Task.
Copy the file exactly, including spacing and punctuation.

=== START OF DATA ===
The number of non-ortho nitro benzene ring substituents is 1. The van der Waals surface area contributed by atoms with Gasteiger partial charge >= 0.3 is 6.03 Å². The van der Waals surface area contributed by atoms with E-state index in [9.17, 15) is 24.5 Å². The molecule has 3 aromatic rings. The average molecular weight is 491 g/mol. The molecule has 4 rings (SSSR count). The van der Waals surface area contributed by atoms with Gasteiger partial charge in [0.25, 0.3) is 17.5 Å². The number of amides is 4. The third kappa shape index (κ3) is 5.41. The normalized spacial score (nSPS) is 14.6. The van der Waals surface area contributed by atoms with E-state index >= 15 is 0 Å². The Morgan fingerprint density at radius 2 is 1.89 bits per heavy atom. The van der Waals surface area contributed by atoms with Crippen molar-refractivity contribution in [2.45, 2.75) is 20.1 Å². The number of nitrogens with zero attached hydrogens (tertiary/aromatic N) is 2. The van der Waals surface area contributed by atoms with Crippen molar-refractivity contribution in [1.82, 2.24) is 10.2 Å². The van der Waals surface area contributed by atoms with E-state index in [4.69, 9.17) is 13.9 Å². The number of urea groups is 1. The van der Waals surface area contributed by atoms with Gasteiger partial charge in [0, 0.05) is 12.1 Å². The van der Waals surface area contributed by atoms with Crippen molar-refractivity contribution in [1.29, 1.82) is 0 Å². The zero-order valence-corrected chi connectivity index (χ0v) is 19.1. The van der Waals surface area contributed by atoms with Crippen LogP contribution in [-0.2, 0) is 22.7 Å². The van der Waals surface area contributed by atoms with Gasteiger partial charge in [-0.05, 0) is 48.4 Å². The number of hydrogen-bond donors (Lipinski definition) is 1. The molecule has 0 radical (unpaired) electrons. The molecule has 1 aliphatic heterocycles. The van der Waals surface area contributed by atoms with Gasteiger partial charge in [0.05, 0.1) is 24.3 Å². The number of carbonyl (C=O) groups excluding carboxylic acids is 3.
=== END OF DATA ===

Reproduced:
The number of non-ortho nitro benzene ring substituents is 1. The van der Waals surface area contributed by atoms with Gasteiger partial charge >= 0.3 is 6.03 Å². The van der Waals surface area contributed by atoms with E-state index in [9.17, 15) is 24.5 Å². The molecule has 3 aromatic rings. The average molecular weight is 491 g/mol. The molecule has 4 rings (SSSR count). The van der Waals surface area contributed by atoms with Gasteiger partial charge in [0.25, 0.3) is 17.5 Å². The number of amides is 4. The third kappa shape index (κ3) is 5.41. The normalized spacial score (nSPS) is 14.6. The van der Waals surface area contributed by atoms with E-state index >= 15 is 0 Å². The Morgan fingerprint density at radius 2 is 1.89 bits per heavy atom. The van der Waals surface area contributed by atoms with Crippen molar-refractivity contribution in [2.45, 2.75) is 20.1 Å². The number of nitrogens with zero attached hydrogens (tertiary/aromatic N) is 2. The van der Waals surface area contributed by atoms with Crippen molar-refractivity contribution in [1.82, 2.24) is 10.2 Å². The van der Waals surface area contributed by atoms with E-state index in [4.69, 9.17) is 13.9 Å². The number of urea groups is 1. The van der Waals surface area contributed by atoms with Gasteiger partial charge in [0, 0.05) is 12.1 Å². The van der Waals surface area contributed by atoms with Crippen molar-refractivity contribution in [1.29, 1.82) is 0 Å². The zero-order valence-corrected chi connectivity index (χ0v) is 19.1. The van der Waals surface area contributed by atoms with Crippen LogP contribution in [-0.2, 0) is 22.7 Å². The van der Waals surface area contributed by atoms with Gasteiger partial charge in [-0.05, 0) is 48.4 Å². The number of hydrogen-bond donors (Lipinski definition) is 1. The molecule has 0 radical (unpaired) electrons. The molecule has 1 aliphatic heterocycles. The van der Waals surface area contributed by atoms with Gasteiger partial charge in [0.05, 0.1) is 24.3 Å². The number of carbonyl (C=O) groups excluding carboxylic acids is 3.